What to Know
A Fontana woman was sentenced Wednesday to 30 years to life in prison for a crash that killed six people.
Olivia Carolee Culbreath, 26, pleaded no contest in May to six counts of second-degree murder just as her trial was about to begin.
Her 2013 Chevrolet Camaro collided head-on with a Ford Explorer in the early morning hours of Feb. 9, 2014.
A San Bernardino County woman who had been previously warned about the perils of drunken driving was sentenced Wednesday to 30 years to life in prison for causing a wrong-way crash that killed six people, including her own sister, on the Pomona (60) Freeway in Diamond Bar.
Calling it a "tragic case," Superior Court Judge Lisa B. Lench imposed the maximum sentence that Olivia Carolee Culbreath, 26, of Fontana, could face as a result of her May 22 no-contest plea to six counts of second- degree murder.
She entered the plea just as her trial was beginning in a downtown Los Angeles courtroom. Culbreath drove northbound in the southbound lanes of the Orange (57) Freeway and then eastbound in the westbound lanes of the 60 Freeway, where her 2013 Chevrolet Camaro collided head-on with a Ford Explorer in the early morning hours of Feb. 9, 2014.
Three generations of family members in the Explorer were killed: Huntington Park residents Gregorio Mejia-Martinez, 47; Leticia Ibarra, 42; their daughter, Jessica Mejia, 20; and her grandmother, Ester Delgado, 80. Culbreath's 24-year-old sister, Maya, and one of Culbreath's friends, Kristin Young, 21, of Chino, also died in the crash.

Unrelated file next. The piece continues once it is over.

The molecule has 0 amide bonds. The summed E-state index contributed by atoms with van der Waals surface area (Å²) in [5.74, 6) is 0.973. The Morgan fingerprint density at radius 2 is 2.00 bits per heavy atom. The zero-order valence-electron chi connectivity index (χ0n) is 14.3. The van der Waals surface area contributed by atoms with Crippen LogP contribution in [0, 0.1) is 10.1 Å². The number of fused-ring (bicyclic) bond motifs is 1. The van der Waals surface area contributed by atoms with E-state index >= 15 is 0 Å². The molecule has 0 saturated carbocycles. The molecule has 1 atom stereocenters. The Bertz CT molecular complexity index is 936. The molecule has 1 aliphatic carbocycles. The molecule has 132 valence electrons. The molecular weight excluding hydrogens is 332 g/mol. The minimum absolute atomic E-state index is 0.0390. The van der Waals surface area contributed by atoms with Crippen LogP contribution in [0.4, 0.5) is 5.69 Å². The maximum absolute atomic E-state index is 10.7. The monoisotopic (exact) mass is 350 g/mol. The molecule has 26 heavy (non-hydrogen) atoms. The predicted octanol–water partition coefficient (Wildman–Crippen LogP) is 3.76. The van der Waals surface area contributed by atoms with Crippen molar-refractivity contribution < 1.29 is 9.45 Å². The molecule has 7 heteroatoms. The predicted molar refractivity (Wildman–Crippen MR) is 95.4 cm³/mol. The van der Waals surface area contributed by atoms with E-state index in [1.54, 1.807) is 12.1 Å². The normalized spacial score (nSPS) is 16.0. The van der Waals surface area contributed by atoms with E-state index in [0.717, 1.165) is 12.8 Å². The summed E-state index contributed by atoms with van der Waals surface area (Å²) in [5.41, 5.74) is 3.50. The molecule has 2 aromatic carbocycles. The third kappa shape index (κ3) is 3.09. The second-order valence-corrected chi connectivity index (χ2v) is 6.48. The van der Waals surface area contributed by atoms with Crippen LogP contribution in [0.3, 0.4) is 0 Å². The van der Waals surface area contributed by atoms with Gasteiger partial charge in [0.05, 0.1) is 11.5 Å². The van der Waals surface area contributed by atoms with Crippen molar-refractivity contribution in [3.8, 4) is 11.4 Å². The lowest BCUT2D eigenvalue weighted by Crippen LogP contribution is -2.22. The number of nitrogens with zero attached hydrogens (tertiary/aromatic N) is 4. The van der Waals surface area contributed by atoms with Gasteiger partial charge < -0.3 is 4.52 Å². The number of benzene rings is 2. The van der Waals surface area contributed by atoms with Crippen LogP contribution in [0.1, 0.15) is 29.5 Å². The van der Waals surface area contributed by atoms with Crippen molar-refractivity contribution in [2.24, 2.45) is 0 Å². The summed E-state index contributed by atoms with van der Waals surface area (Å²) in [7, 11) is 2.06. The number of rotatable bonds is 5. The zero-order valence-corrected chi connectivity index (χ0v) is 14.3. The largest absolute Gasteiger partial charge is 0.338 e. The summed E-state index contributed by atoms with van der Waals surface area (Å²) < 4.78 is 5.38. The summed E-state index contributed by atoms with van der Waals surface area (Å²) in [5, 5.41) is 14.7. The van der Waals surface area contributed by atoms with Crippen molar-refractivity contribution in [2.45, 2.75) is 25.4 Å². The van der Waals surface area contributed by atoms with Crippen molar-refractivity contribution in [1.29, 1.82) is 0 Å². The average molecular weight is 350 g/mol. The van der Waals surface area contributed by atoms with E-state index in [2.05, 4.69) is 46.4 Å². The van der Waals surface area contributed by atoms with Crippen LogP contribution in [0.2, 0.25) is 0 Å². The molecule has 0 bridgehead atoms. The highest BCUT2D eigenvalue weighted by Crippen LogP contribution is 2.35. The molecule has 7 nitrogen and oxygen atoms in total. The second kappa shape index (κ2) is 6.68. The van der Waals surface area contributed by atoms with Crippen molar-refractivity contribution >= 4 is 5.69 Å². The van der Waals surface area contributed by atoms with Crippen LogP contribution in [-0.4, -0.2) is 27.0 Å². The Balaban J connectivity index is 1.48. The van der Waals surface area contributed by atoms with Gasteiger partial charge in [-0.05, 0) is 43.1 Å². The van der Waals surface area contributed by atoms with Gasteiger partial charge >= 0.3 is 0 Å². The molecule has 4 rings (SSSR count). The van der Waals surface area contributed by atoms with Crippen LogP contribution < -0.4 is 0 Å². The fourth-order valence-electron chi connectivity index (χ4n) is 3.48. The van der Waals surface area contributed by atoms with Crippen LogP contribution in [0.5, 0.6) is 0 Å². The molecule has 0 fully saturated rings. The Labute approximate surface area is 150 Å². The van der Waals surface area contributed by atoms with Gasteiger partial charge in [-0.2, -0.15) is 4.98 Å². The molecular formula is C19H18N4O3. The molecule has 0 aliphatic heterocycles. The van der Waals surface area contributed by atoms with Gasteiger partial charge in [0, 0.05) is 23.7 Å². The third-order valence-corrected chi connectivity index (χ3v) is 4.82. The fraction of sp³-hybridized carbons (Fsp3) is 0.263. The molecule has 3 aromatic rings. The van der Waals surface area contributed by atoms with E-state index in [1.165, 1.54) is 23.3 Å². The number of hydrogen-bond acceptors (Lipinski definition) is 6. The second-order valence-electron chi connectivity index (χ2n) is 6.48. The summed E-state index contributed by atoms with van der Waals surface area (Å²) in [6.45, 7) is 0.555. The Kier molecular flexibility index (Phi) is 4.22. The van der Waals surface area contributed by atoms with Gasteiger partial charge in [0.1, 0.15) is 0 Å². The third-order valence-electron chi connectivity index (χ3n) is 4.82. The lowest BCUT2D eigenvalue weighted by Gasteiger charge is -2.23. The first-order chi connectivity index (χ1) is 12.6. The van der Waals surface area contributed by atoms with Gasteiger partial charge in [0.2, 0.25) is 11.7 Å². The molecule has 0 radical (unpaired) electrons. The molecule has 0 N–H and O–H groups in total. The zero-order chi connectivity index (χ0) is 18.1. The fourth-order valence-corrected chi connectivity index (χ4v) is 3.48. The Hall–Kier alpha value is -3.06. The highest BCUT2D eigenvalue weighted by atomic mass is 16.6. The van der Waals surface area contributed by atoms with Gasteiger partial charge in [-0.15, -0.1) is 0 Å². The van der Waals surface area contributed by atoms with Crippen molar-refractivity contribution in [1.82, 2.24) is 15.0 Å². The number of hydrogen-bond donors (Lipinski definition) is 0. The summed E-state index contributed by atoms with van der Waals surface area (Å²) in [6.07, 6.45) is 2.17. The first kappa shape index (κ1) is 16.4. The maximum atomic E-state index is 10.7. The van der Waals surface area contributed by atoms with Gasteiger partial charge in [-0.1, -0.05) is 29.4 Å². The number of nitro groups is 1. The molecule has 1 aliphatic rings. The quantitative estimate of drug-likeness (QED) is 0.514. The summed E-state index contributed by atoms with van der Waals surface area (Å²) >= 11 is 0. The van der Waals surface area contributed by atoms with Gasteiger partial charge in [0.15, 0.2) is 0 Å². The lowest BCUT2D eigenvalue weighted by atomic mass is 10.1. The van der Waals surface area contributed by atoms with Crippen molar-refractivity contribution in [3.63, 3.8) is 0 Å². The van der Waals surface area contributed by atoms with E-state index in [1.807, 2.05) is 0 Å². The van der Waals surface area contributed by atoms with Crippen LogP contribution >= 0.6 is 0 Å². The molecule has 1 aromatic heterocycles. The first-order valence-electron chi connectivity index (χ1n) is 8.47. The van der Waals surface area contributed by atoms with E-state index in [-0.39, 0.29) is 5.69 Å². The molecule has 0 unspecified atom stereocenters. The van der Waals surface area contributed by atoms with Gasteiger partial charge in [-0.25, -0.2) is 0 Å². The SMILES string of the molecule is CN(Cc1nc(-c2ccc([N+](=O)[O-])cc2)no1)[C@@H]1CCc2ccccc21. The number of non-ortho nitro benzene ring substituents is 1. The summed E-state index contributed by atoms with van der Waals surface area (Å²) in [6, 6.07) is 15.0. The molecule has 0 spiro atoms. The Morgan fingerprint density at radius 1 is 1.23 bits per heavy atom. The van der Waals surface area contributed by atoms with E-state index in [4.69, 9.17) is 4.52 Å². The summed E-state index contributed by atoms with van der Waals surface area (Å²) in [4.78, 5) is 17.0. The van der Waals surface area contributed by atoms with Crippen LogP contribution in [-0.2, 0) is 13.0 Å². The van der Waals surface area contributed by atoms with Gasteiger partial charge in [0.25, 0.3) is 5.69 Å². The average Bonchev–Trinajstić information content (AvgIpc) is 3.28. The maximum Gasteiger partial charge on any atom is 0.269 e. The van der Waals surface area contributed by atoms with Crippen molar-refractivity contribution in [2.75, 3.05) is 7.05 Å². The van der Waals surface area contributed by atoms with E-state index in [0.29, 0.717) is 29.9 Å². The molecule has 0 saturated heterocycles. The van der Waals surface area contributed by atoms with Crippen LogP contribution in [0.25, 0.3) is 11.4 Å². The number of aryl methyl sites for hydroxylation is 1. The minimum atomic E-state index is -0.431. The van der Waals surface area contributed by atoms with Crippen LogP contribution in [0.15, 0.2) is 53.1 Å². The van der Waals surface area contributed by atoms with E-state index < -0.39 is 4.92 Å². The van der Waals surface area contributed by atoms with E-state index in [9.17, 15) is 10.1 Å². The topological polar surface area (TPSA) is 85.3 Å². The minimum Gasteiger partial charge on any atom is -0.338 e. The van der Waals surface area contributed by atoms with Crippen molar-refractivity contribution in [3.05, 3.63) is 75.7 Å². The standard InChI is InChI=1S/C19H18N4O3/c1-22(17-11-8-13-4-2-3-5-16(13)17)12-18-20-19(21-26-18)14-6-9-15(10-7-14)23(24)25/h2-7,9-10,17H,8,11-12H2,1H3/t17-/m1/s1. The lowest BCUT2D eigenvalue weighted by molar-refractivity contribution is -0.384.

Culbreath was injured but was the only one to survive. Deputy District Attorney Casey Higgins noted that Culbreath's blood- alcohol level was measured at 0.15 percent -- nearly twice the limit considered impaired -- about three hours after the crash, suggesting she had consumed "multiple drinks" and not just a glass of wine.
He noted that a man who called 911 that night to report a wrong-way driver wound up being prophetic in warning that something bad might happen before law enforcement could stop her. Culbreath had a prior DUI conviction years earlier stemming from a crash in which she wrapped her car around a light pole, and she was warned that she could be charged with murder if she was involved in another DUI crash, the prosecutor told the judge.
Culbreath apologized to the victims' families, saying in an emotional statement that she asks God nightly to comfort those who were hurt by what happened.
"I was wrong, I was so wrong and I take full responsibility for anything ...," she said, noting that she wants to be the best mother she can to her son, who was 11 days old at the time of the crash, and that it "starts with taking responsibility."
She said she regrets every day what happened and will "punish myself for the rest of my life" regardless of when she is released from prison. Mary Mejia -- whose parents, sister and grandmother were killed -- told the judge she "lost my entire family" in the crash and described the hours she spent agonizing over what happened to them after they failed to return home from a trip to a casino.
"I didn't want to forget them. I didn't want to forget anything about them," she said after learning about the deaths of her family members.
"No one will ever feel the pain I feel." Young's mother, Anna Marie Coye, told the judge she found herself "searching for a reason to live" after the crash that killed her daughter, and still attends grief counseling and grief support group meetings.